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One of the most moving films I have ever seen
I saw this film in 1983 soon after it came out. The film affected me greatly. (A child of the Cold War era, I had stuffed canned goods into a knapsack during the week of the Cuban Missile Crisis.) After viewing the film, I immediately arranged to borrow a 16mm copy from the local library and to rent a projector to show it. I contacted neighbourhood parents to ask if any of their children would like come and watch the film. Then, one evening, I went to the library, got the film, picked up the projector, collected the children, threaded the projector, and showed the film. I did this because I felt that if only one child was moved by seeing the film to try to prevent the catastrophe it portrayed, it was worth the effort.

Eye of the Beast

Ibsen's An Enemy of the People rehashed
They say that there are only a certain number of plots. This movie draws on the play An Enemy of The People for its "outsider spoiling the local economy" plot device. It is also a rehash of Jaws, where interfering with the local fishing takes the place of "driving away the tourists." An Indian-Paleface interracial hatred subplot is tacked on to satisfy Canadian content requirements, and the movie echos the theme of innumerable Westerns. Derivative to a fault. Added non-attraction: hackneyed theme of brave scientist "sticking to his guns" in the face of disbelief and antagonism on the part of both his superiors and the locals.

The Pursuit of Happyness

Book of Job story retold in modern setting
The Pursuit of Happiness is a film loosely based on a Bible story, the one told in the Old Testament's Book of Job.

In the Book of Job, Lucifer (the Devil) claims that Job is faithful to God only because Job's faith had never been tested. God allows Lucifer to torment Job as a test of Job's faith. The rest of the Book of Job consists of a recounting of the many trials Lucifer makes Job endure, and how Job remains faithful to God throughout.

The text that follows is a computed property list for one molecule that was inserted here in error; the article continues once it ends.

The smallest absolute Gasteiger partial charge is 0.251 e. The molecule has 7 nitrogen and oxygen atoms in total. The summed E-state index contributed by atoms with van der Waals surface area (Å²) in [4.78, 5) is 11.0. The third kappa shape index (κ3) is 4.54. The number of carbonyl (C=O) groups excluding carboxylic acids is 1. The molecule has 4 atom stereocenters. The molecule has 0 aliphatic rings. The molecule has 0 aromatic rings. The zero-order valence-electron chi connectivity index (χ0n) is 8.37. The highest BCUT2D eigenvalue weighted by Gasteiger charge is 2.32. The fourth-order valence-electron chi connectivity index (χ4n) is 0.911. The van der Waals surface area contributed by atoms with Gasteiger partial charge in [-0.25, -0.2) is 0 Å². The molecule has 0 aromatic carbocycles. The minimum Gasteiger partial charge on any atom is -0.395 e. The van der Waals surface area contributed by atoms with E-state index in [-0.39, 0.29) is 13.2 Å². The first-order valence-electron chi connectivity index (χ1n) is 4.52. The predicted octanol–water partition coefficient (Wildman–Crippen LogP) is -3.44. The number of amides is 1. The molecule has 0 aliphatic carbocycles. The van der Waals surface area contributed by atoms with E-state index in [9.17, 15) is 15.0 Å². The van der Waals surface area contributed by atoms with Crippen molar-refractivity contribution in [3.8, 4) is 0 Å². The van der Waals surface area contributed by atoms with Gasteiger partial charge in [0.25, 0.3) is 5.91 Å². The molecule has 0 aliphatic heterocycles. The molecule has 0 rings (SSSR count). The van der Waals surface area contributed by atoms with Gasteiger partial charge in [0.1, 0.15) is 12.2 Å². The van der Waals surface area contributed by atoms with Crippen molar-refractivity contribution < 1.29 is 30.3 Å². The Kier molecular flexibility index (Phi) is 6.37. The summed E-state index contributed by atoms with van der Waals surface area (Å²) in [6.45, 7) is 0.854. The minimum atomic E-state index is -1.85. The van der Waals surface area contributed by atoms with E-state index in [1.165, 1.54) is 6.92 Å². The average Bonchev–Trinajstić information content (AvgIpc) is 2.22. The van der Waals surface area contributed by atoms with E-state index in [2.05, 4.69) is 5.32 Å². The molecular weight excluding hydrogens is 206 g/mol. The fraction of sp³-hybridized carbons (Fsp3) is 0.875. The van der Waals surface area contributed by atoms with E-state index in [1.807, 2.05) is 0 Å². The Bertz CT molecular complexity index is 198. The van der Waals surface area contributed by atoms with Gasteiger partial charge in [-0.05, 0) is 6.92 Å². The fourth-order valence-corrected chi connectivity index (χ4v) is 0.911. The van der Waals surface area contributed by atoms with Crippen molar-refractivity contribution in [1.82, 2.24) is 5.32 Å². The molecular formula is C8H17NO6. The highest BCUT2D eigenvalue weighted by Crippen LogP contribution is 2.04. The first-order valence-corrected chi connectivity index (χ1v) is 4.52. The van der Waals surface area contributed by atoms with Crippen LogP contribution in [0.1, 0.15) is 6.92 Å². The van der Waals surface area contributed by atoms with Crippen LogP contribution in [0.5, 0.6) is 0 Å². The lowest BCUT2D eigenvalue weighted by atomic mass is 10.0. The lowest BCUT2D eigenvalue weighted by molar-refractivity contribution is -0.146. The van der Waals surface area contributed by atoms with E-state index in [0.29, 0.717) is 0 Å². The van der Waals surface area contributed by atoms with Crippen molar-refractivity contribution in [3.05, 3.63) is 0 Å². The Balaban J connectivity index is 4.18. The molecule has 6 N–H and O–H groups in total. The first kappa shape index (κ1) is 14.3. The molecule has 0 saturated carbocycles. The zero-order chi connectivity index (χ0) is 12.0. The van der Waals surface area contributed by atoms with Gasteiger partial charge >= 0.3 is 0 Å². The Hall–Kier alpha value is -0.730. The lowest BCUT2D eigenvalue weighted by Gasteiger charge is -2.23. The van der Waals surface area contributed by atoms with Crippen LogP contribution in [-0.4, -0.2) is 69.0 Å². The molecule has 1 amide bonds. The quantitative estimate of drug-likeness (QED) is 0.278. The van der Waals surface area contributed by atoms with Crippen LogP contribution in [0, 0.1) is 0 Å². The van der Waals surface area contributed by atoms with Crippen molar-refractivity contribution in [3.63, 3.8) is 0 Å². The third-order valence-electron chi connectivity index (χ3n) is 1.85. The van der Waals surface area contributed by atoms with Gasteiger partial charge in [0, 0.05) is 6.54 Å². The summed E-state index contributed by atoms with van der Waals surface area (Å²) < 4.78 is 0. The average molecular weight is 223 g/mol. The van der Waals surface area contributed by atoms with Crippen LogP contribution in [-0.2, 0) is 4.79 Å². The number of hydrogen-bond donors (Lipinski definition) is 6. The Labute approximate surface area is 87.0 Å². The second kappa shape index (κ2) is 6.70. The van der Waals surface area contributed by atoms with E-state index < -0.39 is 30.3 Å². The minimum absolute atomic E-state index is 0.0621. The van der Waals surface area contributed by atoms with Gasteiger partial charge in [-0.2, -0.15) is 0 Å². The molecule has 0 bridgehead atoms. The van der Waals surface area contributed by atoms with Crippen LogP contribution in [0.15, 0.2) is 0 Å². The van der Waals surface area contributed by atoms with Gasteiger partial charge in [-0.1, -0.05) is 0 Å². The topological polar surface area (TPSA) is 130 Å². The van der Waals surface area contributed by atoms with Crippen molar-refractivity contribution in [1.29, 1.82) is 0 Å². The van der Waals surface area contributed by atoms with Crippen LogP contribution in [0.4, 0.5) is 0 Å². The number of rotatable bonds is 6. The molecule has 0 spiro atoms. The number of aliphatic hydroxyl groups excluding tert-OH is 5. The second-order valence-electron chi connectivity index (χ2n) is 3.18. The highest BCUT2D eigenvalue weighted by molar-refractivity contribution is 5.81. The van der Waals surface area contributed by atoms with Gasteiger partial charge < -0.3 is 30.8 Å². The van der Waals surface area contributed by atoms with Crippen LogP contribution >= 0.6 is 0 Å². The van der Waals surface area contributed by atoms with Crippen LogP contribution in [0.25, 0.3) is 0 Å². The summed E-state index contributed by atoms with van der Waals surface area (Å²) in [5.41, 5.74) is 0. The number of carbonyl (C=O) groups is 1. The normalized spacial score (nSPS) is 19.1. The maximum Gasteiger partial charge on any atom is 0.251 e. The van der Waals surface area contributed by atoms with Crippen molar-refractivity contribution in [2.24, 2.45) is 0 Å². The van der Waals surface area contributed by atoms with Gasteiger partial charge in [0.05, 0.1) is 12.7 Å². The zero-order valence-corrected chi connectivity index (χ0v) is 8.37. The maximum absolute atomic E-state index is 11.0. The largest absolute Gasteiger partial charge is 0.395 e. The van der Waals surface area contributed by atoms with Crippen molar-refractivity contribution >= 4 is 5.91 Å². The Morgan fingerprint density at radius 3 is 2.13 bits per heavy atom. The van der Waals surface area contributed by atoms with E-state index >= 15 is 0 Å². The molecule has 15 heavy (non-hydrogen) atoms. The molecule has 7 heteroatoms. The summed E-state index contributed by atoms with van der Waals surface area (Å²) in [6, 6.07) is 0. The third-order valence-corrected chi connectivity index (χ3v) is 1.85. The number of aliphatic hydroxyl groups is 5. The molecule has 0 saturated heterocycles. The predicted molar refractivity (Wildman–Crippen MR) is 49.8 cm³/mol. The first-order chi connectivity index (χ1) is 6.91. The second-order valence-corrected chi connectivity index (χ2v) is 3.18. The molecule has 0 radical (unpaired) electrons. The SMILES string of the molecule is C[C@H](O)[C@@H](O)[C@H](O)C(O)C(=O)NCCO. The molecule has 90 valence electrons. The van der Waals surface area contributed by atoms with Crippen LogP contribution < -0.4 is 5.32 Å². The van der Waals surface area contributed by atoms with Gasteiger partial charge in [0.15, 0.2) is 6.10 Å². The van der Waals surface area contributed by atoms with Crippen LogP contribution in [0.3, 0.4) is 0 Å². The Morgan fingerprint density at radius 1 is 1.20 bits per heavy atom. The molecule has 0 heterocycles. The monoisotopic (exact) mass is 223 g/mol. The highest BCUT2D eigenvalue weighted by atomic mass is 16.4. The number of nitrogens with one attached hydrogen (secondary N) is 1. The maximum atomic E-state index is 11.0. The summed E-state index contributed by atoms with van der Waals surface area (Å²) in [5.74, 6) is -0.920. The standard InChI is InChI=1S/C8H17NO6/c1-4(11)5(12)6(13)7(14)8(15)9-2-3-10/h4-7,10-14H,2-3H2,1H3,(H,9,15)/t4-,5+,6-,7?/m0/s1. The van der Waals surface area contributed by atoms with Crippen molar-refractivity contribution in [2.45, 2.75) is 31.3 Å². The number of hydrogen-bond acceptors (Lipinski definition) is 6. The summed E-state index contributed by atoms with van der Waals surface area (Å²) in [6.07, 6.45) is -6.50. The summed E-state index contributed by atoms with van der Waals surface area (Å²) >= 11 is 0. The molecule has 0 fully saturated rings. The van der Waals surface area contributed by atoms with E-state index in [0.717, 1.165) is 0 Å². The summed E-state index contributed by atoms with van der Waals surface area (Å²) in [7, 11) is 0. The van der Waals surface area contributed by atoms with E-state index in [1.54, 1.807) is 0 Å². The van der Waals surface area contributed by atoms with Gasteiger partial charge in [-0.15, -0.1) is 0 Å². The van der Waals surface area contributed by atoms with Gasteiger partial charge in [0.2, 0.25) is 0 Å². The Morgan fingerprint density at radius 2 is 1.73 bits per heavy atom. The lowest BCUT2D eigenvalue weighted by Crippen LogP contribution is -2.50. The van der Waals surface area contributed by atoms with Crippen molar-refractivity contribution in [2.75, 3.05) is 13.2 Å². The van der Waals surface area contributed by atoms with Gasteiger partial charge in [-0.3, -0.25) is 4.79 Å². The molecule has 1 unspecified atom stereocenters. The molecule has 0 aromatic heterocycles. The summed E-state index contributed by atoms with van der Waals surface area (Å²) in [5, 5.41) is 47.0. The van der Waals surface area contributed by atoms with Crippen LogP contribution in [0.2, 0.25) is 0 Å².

In the movie, Chris Gardner, the protagonist, is faithful to capitalism because his belief in it has not been tested. He, like Job, endures many tribulations. However, Gardner remains faithful to capitalism.

In the movie's "rags to riches" ending, Gardner gets a job as an apprentice stockbroker. He prospers, and we are told he goes on to found his own stock brokerage firm.

As Gardiner endures tribulation, attempts to achieve his goals, and eventually grabs the brass ring of success, he drags his young son along with him. Unfortunately, the movie never says what eventually becomes of Gardner's son.

The Real Glory

pure entertainment
This movie is entertaining. It's not intellectually challenging, nor does it have a serious message.

Its moral tone is neutral. It is not didactic: it does not attempt to teach viewers anything (except perhaps how to survive in the Phillipine jungle).

The plot contains many suspenseful situations, and reminded me of the plots of the series of "cliffhanger" short movies I used to see at the cinema. Each item in the series ended in a crisis in which it appeared the hero would certainly perish. This benefited cinema owners by attracting patrons back to see the next item in the series. With this movie, I didn't have to wait a week to view the resolution.

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